Fire in the Sky
Fri, 09 Sep 2016 16:42 UTC
Just before sunset on Thursday, September 8, a meteor is believed to have blazed through the sky over the towns of Essex and Red Oak in North Carolina before ending its flight around Enfield, according to the American Meteor Society (AMS).
As of 11:30am ET, more than 180 people from North Carolina, South Carolina, and Virginia have reported seeing the meteor, AMS says on its website.
Fri, 09 Sep 2016 16:20 UTC
"It had a 45 degree tilt and a bang was heard as it passed over Cyprus," said Ioannis Fakas, the honorary chairman of the Cyprus astronomical society.
People living in the mountainous Troodos range reported green-white glows in the sky at around one in the morning, then large blasts, police said. Some reported the ground shook.
Parts of the meteorite were thought to have fallen into the sea north of Cyprus, Fakas told state TV.
David Livingston said he was stopped at an intersection in the West End around 6 p.m. when he saw a bright light in the southwest sky.
"It was very bright and green and possibly made it all the way to the ground," Livingston said.
Rhonda Sams from Cartersville also saw something she believed was a meteor or possibly space debris.
"My husband, son, and I were looking south toward Cumberland County and Route 60. It could have actually fell in Amelia County," Sams wrote. "Don't know what it was but it was bright and burning."
K. Learning said she was driving on I-95 south near the Doswell exit around 6 p.m. when she saw something bright in the sky.
"There was what looked like a ball of fire seen going at a rapid speed," Learning said. "The direction it was seen going was southwest."
Christy Dalton was driving on Route 288 when she reported seeing something "fall out of the sky."
Brian Hobbs also reported seeing the bright light.
"There was a long smoke trail left behind that dissipated very slowly," Hobbs wrote. "Really a neat thing to see."
MetroWest Daily News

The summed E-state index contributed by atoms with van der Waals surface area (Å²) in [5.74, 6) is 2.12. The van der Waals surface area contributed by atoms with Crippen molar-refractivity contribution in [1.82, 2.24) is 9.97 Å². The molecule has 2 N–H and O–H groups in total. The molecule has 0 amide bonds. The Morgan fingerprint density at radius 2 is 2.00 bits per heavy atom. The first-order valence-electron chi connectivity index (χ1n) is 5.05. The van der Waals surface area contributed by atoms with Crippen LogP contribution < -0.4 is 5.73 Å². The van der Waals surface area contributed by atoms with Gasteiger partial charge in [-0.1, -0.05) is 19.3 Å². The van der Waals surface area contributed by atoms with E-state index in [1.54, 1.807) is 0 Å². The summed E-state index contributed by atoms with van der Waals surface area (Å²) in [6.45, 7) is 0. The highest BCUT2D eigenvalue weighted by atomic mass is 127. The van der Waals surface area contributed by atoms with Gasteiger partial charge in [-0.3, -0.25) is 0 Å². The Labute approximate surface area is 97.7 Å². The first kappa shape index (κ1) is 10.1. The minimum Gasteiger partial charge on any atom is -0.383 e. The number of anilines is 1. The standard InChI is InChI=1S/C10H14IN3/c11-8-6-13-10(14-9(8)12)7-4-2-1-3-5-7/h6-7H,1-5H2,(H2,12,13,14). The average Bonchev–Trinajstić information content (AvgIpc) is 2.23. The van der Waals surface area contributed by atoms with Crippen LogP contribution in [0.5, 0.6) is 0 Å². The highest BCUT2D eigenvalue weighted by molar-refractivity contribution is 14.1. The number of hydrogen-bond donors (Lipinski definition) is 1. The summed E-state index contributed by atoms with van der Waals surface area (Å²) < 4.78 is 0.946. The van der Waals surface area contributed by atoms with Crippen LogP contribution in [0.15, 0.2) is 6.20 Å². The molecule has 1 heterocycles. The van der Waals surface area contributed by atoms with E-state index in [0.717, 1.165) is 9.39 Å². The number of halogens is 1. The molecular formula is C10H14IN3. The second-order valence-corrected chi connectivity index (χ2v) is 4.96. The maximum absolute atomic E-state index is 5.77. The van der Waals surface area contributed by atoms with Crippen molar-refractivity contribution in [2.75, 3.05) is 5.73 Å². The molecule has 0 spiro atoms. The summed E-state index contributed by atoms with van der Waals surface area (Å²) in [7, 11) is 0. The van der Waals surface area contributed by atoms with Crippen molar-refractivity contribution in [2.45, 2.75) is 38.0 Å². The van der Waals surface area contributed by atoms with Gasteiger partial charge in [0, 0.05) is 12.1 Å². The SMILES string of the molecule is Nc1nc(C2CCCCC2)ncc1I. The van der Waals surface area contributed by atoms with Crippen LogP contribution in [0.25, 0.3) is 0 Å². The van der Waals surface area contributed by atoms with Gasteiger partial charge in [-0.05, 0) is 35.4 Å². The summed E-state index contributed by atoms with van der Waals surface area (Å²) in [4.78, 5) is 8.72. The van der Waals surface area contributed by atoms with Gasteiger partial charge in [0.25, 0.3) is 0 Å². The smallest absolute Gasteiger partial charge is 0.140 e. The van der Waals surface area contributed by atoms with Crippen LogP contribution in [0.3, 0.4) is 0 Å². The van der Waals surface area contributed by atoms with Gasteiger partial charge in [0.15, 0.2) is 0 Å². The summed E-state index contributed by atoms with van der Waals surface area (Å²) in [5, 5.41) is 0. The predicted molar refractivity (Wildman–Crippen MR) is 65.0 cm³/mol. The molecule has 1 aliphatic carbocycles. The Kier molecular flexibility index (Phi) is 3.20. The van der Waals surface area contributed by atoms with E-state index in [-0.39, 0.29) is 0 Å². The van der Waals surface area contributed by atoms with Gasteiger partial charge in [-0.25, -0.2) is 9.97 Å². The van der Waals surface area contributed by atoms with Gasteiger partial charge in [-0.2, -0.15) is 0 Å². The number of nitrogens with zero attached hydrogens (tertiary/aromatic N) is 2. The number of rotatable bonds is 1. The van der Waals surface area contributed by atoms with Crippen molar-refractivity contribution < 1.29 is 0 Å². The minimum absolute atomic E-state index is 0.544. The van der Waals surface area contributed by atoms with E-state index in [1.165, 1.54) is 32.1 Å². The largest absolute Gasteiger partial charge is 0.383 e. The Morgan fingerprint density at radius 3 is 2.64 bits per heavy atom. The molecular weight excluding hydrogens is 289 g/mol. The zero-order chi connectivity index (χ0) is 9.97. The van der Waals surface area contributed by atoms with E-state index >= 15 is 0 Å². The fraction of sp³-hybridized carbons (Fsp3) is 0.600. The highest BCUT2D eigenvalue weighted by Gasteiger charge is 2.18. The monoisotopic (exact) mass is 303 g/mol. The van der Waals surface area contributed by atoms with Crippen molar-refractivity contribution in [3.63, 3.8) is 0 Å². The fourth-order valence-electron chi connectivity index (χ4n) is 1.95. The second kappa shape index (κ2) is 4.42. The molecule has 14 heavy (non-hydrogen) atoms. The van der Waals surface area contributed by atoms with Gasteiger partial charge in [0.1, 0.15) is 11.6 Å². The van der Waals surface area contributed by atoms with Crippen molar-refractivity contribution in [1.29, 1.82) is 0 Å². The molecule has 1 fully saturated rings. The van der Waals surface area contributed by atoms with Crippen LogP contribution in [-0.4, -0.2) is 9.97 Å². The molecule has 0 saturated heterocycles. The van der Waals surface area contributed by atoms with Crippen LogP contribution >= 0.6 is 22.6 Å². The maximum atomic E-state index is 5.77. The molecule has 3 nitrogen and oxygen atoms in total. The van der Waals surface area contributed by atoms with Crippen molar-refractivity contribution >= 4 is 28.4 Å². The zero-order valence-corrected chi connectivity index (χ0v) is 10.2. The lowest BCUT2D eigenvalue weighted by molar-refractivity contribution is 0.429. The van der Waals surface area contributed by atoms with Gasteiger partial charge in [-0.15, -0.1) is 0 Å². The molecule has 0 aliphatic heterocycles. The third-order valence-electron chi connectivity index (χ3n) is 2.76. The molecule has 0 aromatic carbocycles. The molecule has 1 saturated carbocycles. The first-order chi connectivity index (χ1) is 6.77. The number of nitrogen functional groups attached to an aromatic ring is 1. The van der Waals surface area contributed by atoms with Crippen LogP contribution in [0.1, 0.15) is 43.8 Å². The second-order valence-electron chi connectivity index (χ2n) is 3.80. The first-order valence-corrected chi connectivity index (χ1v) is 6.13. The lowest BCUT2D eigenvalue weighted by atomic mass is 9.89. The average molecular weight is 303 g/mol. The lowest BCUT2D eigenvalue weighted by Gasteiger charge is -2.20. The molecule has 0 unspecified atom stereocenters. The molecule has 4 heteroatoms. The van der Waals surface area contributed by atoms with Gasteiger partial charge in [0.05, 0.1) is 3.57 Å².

Tue, 06 Sep 2016 17:22 UTC
Lovewell, who lives on Grant Street, said he was awakened by a loud whooshing noise about 3 a.m. Tuesday. Later that morning he found his one Asian pear fruit on the ground with what he believes is a meteorite embedded in its flesh. The dark rocky object, about the size of a peach pit, protruded about halfway from the fruit.
Lovewell said he has been interested in astronomy and rocket science since he was a kid. He plans to reach out to the McAuliffe Center at Framingham State University to try and confirm his belief that his last Asian pear was knocked from the tree by an extraterrestrial object. In the meantime, the pear and meteorite are chilling in his freezer for safe keeping.
Sun, 04 Sep 2016 02:20 UTC
"It's possible to get a sonic boom from something coming through the atmosphere at high speed.
"It's a sonic boom because it is travelling faster than the speed of sound."
The red flash seen in Whanganui could have been the meteorite burning up in the atmosphere.
"As soon as it hits the atmosphere there's a lot of friction and friction creates heat and heat creates light as well."
Security guard Nick O'Leary, who was on duty at Whanganui Hospital, said he saw a red streak for a split second just after 11.30pm.
At the same time several residents in the town of Rolleston, Canterbury, reported loud explosions in the area.
Police were unable to identify the source.
Cottrell said the loud bang, or sonic boom, heard in Rolleston would have followed the sighting in Whanganui, Cottrell said.
If it had not burned up completely, finding the meteorite would be challenging. It could be as small as the size of a pebble, but would be dense and heavy.
Cottrell said it was fairly common for meteorites to enter Earth's atmosphere.